Surgical FAQ's

What You Need to Know Before Your Pet's Upcoming Surgery

Many people have questions about various aspects of their pet's surgery, and we hope this information will help. It also explains the decisions you will need to make before your pet's upcoming surgery.

Is the anesthetic safe?

Today's modern anesthetic monitors have made surgery much safer than in the past.  Here at Gregory Veterinary Clinic, we do a thorough physical exam on your pet before administering anesthetics, to ensure that a fever or other illness won't be a problem.  We also adjust the amount and type of anesthetic used depending on the health of your pet. 

Preanesthetic blood testing is important in reducing the risk of anesthesia.  Every pet needs blood testing before surgery to ensure that the liver and kidneys can handle the anesthetic.  Even apparently healthy animals can have serious organ system problems that cannot be detected without blood testing.  If there is a problem, it is much better to find it before it causes anesthetic or surgical complications.  Animals that have minor dysfunction will handle the anesthetic better if they receive IV fluids during surgery.  If serious problems are detected, surgery can be postponed until the problem is corrected.

For geriatric or ill pets, additional blood tests, electrocardiograms, or x-rays may be required before surgery as well.

Is there anything I need to do to prepare my pet for surgery?

It is important that surgery be done on an empty stomach to reduce the risk of vomiting during and after anesthesia.  You will need to withhold food starting at 10pm the night before surgery.  Water can be left down for the pet until the morning of surgery.

Will my pet have stitches?

For many surgeries, we use absorbable sutures underneath the skin.  These will dissolve on their own, and do not need to be removed later.  Some surgeries, especially tumor removals, do require skin stitches.  With either type of suture, you will need to keep an eye on the incision for swelling or discharge.  Most dogs and cats do not lick excessively or chew at the incision, but this is an occasional problem you will also need to watch for.  If there are skin sutures, these will usually be removed 10 to 14 days after surgery.  You will also need to limit your pet's activity level for a time and no baths are allowed for the first 10 days after surgery. Pets should also avoid bathing, swimming, and grooming during this window, unless permitted by your doctor.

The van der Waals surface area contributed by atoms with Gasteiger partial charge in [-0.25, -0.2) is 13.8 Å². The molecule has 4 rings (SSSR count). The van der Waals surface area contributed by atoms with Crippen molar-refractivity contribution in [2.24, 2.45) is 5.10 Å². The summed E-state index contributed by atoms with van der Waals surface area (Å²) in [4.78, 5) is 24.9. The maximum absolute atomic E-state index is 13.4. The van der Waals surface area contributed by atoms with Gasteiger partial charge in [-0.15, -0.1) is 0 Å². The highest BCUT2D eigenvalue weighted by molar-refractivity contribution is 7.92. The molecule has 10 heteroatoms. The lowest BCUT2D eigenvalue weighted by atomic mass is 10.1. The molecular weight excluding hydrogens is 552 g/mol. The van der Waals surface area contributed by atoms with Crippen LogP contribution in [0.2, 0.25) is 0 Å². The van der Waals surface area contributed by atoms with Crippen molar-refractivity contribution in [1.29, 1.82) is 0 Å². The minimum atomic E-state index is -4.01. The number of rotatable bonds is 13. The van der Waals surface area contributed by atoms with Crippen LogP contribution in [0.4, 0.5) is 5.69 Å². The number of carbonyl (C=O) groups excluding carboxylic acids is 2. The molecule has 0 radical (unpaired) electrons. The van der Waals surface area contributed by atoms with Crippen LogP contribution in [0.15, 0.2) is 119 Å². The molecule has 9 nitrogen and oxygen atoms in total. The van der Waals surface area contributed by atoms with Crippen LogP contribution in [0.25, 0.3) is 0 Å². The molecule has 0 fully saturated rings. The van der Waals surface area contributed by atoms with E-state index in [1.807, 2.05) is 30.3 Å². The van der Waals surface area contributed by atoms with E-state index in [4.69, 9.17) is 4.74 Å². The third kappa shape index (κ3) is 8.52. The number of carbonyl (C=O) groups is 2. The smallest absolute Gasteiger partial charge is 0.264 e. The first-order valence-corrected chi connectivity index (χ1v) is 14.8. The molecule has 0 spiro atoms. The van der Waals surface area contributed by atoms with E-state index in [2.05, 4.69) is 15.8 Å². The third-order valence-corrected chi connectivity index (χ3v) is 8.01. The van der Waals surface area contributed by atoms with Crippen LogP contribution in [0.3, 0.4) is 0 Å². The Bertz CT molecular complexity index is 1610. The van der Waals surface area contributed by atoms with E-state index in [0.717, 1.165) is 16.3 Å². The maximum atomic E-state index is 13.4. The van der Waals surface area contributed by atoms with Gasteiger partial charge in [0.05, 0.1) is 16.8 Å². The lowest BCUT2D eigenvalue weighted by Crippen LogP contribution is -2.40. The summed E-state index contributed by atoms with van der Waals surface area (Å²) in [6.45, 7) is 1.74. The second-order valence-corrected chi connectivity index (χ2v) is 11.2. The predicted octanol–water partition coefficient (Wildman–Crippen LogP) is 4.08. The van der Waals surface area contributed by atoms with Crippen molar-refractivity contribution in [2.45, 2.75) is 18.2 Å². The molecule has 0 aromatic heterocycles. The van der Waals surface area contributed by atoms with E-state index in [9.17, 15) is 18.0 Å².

Will my pet be in pain?

Anything that causes pain in people can be expected to cause pain in animals.  Pets may not show the same symptoms of pain as people do; they usually don't whine or cry, but you can be sure they feel it.  Pain medications needed will depend on the surgery performed. Major procedures require more pain relief than things like minor lacerations.

For dogs, we may recommend an oral anti-inflamatory the day after surgery and several days after to lessen the risk of discomfort and swelling.  We administer a pain injection 10 minutes prior to surgery, so this medication is usually started the next morning. We also use newer medications, which are less likely to cause stomach upset and can be given even the morning of surgery.  

For cats, recent advances in pain medications have allowed for better pain control than ever before.  We administer a pain injection 10 minutes prior to surgery.  After surgery, pain medication is typically sent home to be started that evening or the following morning. 

Any animal that appears painful will receive additional pain medication.

Does my pet have to wear a cone?

Depending on the type of surgery a cone may or may not be needed. For our spay, neuter, and tumor removal surgeries an e-collar is likely to be sent home with you. The pet should be wearing these consistently for 10-14 days, especially if there is not someone there to monitor them. 

Soft cones and onesies may be an option for your pet; however, these often tend to slide off or expose the incision site where the pet can irritate it. We only carry and send home the plastic e-collars as these are more difficult for the pet to move and disrupt their healing. 

Is my pet staying overnight?

Our clinic does not offer any overnight monitoring or services. For those undergoing surgery, pets will be dropped off between 8:00-8:30am and picked up the same day in the afternoon, usually around 3-4pm. You will get a call home after surgery for updates and to give you a more exact pick up time. These times vary due to the time needed for the pet to wake up from anesthesia. Every pet is different and some are ready to go home sooner than others. We fully monitor them as they are hospitalized to ensure they are ready to go home without complications.

What other decisions do I need to make?

While your pet is under anesthesia, it is the ideal time to perform other minor procedures, such as dentistry, ear cleaning, or implanting an identification microchip.  If you would like an estimate for these extra services, please call ahead of time.  This is especially important if the person dropping the pet off for surgery is not the primary decision maker for the pet's care.

When you bring your pet in for surgery, we will need 5 to 10 minutes of time to fill out paperwork and make decisions on the blood testing and other options available.  When you pick up your pet after surgery you can also plan to spend about 10 minutes going over your pet's home care needs.


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